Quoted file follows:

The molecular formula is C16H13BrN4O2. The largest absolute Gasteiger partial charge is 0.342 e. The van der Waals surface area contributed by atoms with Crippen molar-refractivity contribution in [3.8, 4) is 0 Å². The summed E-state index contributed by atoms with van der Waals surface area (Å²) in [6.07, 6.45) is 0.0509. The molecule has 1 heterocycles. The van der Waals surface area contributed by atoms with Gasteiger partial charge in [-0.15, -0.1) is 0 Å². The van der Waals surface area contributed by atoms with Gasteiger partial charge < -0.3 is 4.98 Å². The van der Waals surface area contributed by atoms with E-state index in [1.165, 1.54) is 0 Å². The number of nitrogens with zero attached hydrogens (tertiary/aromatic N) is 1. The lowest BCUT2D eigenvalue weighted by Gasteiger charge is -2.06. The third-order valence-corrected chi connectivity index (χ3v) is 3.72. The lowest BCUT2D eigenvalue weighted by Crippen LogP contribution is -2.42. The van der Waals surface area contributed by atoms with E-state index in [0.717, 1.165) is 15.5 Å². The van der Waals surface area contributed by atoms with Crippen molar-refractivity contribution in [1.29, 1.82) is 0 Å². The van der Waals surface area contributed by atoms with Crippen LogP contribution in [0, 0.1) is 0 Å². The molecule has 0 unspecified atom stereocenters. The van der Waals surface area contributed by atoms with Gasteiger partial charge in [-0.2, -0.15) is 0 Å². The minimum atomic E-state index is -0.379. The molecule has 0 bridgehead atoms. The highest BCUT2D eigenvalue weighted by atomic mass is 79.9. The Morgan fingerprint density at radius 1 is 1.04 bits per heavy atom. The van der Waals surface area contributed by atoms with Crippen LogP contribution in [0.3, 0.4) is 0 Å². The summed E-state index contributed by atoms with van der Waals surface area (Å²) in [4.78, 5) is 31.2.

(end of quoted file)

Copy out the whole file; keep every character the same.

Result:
The molecular formula is C16H13BrN4O2. The largest absolute Gasteiger partial charge is 0.342 e. The van der Waals surface area contributed by atoms with Crippen molar-refractivity contribution in [3.8, 4) is 0 Å². The summed E-state index contributed by atoms with van der Waals surface area (Å²) in [6.07, 6.45) is 0.0509. The molecule has 1 heterocycles. The van der Waals surface area contributed by atoms with Gasteiger partial charge in [-0.15, -0.1) is 0 Å². The van der Waals surface area contributed by atoms with Gasteiger partial charge < -0.3 is 4.98 Å². The van der Waals surface area contributed by atoms with E-state index in [1.165, 1.54) is 0 Å². The number of nitrogens with zero attached hydrogens (tertiary/aromatic N) is 1. The lowest BCUT2D eigenvalue weighted by Gasteiger charge is -2.06. The third-order valence-corrected chi connectivity index (χ3v) is 3.72. The lowest BCUT2D eigenvalue weighted by Crippen LogP contribution is -2.42. The van der Waals surface area contributed by atoms with E-state index in [0.717, 1.165) is 15.5 Å². The van der Waals surface area contributed by atoms with Crippen molar-refractivity contribution in [1.29, 1.82) is 0 Å². The van der Waals surface area contributed by atoms with Crippen LogP contribution in [0, 0.1) is 0 Å². The molecule has 0 unspecified atom stereocenters. The van der Waals surface area contributed by atoms with Gasteiger partial charge in [-0.2, -0.15) is 0 Å². The minimum atomic E-state index is -0.379. The molecule has 0 bridgehead atoms. The highest BCUT2D eigenvalue weighted by atomic mass is 79.9. The Morgan fingerprint density at radius 1 is 1.04 bits per heavy atom. The van der Waals surface area contributed by atoms with Crippen LogP contribution in [0.3, 0.4) is 0 Å². The summed E-state index contributed by atoms with van der Waals surface area (Å²) in [4.78, 5) is 31.2.